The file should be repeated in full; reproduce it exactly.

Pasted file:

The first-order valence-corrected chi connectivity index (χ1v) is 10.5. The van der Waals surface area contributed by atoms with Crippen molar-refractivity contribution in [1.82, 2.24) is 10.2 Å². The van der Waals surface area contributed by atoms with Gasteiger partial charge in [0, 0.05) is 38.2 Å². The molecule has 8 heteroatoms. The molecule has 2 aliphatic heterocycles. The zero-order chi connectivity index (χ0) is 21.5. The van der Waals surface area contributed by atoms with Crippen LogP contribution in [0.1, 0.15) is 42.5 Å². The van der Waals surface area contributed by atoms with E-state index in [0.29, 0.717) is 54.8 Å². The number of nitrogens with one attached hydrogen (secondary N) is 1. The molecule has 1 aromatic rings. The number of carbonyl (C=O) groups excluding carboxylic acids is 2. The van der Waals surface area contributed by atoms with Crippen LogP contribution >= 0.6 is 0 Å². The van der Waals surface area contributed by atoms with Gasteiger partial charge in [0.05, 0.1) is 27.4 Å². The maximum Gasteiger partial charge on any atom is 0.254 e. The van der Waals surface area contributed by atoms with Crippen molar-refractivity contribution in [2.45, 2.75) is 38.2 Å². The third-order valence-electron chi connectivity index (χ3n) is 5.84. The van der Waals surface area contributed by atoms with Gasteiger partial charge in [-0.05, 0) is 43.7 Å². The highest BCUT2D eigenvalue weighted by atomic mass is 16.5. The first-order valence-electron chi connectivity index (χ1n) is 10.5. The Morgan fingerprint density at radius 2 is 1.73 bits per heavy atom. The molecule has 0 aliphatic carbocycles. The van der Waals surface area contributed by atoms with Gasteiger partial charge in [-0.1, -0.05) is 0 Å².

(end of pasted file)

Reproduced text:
The first-order valence-corrected chi connectivity index (χ1v) is 10.5. The van der Waals surface area contributed by atoms with Crippen molar-refractivity contribution in [1.82, 2.24) is 10.2 Å². The van der Waals surface area contributed by atoms with Gasteiger partial charge in [0, 0.05) is 38.2 Å². The molecule has 8 heteroatoms. The molecule has 2 aliphatic heterocycles. The zero-order chi connectivity index (χ0) is 21.5. The van der Waals surface area contributed by atoms with Crippen LogP contribution in [0.1, 0.15) is 42.5 Å². The van der Waals surface area contributed by atoms with E-state index in [0.29, 0.717) is 54.8 Å². The number of nitrogens with one attached hydrogen (secondary N) is 1. The molecule has 1 aromatic rings. The number of carbonyl (C=O) groups excluding carboxylic acids is 2. The van der Waals surface area contributed by atoms with Crippen LogP contribution >= 0.6 is 0 Å². The van der Waals surface area contributed by atoms with Gasteiger partial charge in [0.05, 0.1) is 27.4 Å². The maximum Gasteiger partial charge on any atom is 0.254 e. The van der Waals surface area contributed by atoms with Crippen molar-refractivity contribution in [2.45, 2.75) is 38.2 Å². The third-order valence-electron chi connectivity index (χ3n) is 5.84. The van der Waals surface area contributed by atoms with Gasteiger partial charge in [-0.05, 0) is 43.7 Å². The highest BCUT2D eigenvalue weighted by atomic mass is 16.5. The first-order valence-electron chi connectivity index (χ1n) is 10.5. The Morgan fingerprint density at radius 2 is 1.73 bits per heavy atom. The molecule has 0 aliphatic carbocycles. The van der Waals surface area contributed by atoms with Gasteiger partial charge in [-0.1, -0.05) is 0 Å².